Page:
'It impacts internal and external perception’: Albany Chamber sends letter to city, county commissions about crime

Albany Chamber sends letter to city, county commissions about crime

ALBANY, Ga. (WALB) - Albany business owner Lerron Lee said that his out-of-town customers are afraid to stay in Albany after visiting his shop for a haircut.

“A lot of my out of town customers, like from Calhoun County, try to get back to Leary before it gets dark because they are afraid. And I understand that because it’s been dangerous lately," said Lee.

That’s why the Albany Area Chamber of Commerce recently sent a letter to the Albany City and Dougherty County commissions.

The Chamber said that crime impacts tourism and travel.

“It impacts internal and external perception. It impacts the present and future prosperity of our community,” the letter to the commission states.

Dougherty County Commission Chairman Chris Cohilas said he’s already responded to the letter but added crime in Albany can’t be addressed until the city adds more officers to their joint Albany-Dougherty Drug Unit.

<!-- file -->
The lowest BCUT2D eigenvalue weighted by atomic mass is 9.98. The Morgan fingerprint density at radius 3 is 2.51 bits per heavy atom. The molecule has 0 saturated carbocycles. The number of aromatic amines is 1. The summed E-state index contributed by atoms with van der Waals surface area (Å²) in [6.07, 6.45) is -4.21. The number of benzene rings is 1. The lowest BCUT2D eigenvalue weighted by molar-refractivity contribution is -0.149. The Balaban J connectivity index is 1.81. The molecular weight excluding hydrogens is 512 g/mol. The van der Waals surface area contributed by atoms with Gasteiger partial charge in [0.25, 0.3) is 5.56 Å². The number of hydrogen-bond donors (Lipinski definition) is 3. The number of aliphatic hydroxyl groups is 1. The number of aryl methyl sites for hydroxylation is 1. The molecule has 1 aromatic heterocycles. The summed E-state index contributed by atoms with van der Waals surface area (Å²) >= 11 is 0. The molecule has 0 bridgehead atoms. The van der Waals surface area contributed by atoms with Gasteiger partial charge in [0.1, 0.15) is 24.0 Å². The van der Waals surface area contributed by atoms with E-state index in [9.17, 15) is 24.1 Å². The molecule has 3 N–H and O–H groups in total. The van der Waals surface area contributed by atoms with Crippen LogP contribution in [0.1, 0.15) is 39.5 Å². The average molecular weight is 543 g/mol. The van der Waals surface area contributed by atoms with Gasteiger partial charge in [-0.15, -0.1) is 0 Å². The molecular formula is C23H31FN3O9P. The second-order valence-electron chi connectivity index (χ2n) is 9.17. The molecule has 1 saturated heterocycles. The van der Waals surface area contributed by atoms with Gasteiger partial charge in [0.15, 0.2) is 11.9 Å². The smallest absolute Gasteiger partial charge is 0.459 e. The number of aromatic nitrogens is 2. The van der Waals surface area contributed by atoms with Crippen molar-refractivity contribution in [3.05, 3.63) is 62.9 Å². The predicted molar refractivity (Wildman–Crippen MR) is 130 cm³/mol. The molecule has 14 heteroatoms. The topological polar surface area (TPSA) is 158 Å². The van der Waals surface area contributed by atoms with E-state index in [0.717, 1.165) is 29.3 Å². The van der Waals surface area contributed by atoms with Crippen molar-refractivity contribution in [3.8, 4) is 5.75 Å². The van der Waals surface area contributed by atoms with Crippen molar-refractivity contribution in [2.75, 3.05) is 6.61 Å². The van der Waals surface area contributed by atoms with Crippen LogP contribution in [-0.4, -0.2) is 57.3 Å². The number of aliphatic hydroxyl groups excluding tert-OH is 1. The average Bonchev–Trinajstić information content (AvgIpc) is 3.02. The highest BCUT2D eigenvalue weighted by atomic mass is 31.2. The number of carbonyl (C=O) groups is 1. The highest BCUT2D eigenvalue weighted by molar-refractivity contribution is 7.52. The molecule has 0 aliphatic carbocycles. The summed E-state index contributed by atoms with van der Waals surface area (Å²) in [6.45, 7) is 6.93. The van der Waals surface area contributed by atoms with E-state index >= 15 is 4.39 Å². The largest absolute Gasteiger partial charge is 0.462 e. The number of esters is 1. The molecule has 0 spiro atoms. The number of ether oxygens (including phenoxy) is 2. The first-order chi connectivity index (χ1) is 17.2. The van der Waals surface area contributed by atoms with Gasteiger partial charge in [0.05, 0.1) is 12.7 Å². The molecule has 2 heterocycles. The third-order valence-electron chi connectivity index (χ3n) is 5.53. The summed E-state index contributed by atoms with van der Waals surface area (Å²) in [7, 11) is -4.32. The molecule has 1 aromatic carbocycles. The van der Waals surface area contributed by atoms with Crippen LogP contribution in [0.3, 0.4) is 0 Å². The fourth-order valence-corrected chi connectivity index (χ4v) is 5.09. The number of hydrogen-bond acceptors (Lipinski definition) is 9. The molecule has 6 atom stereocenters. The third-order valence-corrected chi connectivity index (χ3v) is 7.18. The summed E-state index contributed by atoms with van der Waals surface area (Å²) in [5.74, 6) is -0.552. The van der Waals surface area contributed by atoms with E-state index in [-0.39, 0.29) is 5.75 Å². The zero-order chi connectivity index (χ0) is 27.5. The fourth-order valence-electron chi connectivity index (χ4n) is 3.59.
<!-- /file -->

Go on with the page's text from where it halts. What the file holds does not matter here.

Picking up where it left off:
Chris Cohilas, Dougherty County Commission chairman, said he's already responded to the letter.
Chris Cohilas, Dougherty County Commission chairman, said he's already responded to the letter. (Source: WALB)

“If you want to address crime in this community, you’ve got to address, drugs, guns and gangs. And right now, as I stand here right now, the Albany Police Department is missing five officers from the Albany Dougherty Drug Unit. They’re supposed to supply 12 officers. Now you have a vacancy that occurs from time to time, one, maybe two, but that has historically been the story," said Cohilas.

Albany Mayor Bo Dorough also received the letter.

He agreed officer recruitment and retainment are big issues in the Good Life City, but Dorough said his commission has taken steps to fix that problem.

“Just this year, our officers received a 6 percent pay raise. Secondly, the city commission actually has a committee looking into crime and what the city can do about it. Thirdly, we actually have commissioned the firm to do a study to reevaluate our department to see how we can be more effective in addressing crime in our community. But, the biggest challenge we have is basically recruiting and retaining officers," said Dorough.

Dorough said he hasn’t responded to the Chamber yet but plans to do so soon.

Read the full letter from the chamber below:

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